(Rât, Râït, Reyet) Raet is the feminine counterpart or complement of Re, but she features most often as the consort of Montu, by whom she is the mother of Harpre, ‘Solar Horus‘, a child God similar in form to Harpocrates. She is depicted as a woman wearing the headdress typical of Hathor, namely the solar disk, cow’s horns and uraeus serpent, sometimes with the addition of two feathers to the disk. Frequently she is known as Raettawy (var. ‘Rât-taui), ‘Raet of the Two Lands’, ‘the Two Lands’ being the standard term for the united Egypt and, in a sense, for the ideal world. ‘Raet’ is in the first place a title originated by Hatshepsut which designated her as wielding the power of solar sovereignty, that is, the power of illumination and innovation, in this world. The sense of ‘Raet’ as a title is akin in certain respects to that of aten or visible disk of the sun. Subsequently, due to the scarcity of female sovereigns, the title comes to be borne by Goddesses who are consorts of Gods identified with Re; by Goddesses who act as Re’s executive or ‘Eye’; and by Goddesses identified as Re’s daughter. Among the Goddesses bearing this title most often are Hathor, Mut, Ma’et, and Isis. Sometimes the title ‘Raet’ is interchangeable with the feminine form of Aten, ‘Atenet’. The epithet is also used to introduce the name of a Goddess preeminent in a given place. The name ‘Raettawy’ is used more commonly to denote the consort of Montu. Raettawy is also sometimes regarded as the mother of Thoth, in which capacity she is also called Seneket-Net, ‘Wet-nurse of Neith‘ (el-Sayed 1969, 73-75). This epithet would seem to designate Raettawy as Thoth’s grandmother, Thoth sometimes having been regarded as the son of Neith, although it is more likely that it simply expresses that Raettawy is primordial, having nursed the primordial Goddess Neith herself. In the cosmogony involving the lotus, Raettawy is identified with the bud of the lotus from which the solar child comes forth as the blossom (Ryhiner 1986, 135f, 192f), and in general as nourishing and protecting the solar child.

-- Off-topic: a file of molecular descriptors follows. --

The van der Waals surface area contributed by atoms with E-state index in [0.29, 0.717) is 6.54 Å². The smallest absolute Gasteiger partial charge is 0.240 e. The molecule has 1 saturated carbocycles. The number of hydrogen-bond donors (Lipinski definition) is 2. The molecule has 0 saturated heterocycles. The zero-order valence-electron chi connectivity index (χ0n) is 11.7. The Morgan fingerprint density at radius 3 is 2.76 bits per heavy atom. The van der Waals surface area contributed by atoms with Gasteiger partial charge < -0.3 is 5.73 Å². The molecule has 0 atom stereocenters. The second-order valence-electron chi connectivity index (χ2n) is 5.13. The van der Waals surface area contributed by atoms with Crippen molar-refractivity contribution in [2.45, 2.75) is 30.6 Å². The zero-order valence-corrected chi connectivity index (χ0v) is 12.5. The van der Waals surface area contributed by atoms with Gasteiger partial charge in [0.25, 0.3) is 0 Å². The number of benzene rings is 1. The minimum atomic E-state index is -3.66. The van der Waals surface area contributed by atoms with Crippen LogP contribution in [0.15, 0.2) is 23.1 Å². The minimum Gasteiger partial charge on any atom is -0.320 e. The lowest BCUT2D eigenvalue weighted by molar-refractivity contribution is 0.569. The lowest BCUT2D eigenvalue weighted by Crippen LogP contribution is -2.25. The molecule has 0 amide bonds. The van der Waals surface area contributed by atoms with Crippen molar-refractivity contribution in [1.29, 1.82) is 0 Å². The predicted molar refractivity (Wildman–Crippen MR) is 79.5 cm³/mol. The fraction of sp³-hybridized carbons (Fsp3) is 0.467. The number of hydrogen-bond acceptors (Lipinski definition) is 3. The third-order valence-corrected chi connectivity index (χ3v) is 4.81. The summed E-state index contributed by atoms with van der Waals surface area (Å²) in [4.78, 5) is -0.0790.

Gutbub, Adolphe. 1984. “Rait” and “Rat-taui.” Pp. 87-90 and 151-155 in vol. 5 of Helck, Wolfgang and Eberhard Otto, eds. 1973–. Lexikon der Ägyptologie. Wiesbaden: Otto Harrassowitz.
Ryhiner, Marie-Louise. 1986. L’Offrande du Lotus dans les Temples Égyptiens de l’Époque Tardive. Brussels: Fondation Égyptologique Reine Élisabeth.
el-Sayed, Ramadan. 1969. “Thoth n’a-t-il Vraiment pas de Mère?” Revue d’Égyptologie 21: 71-76.

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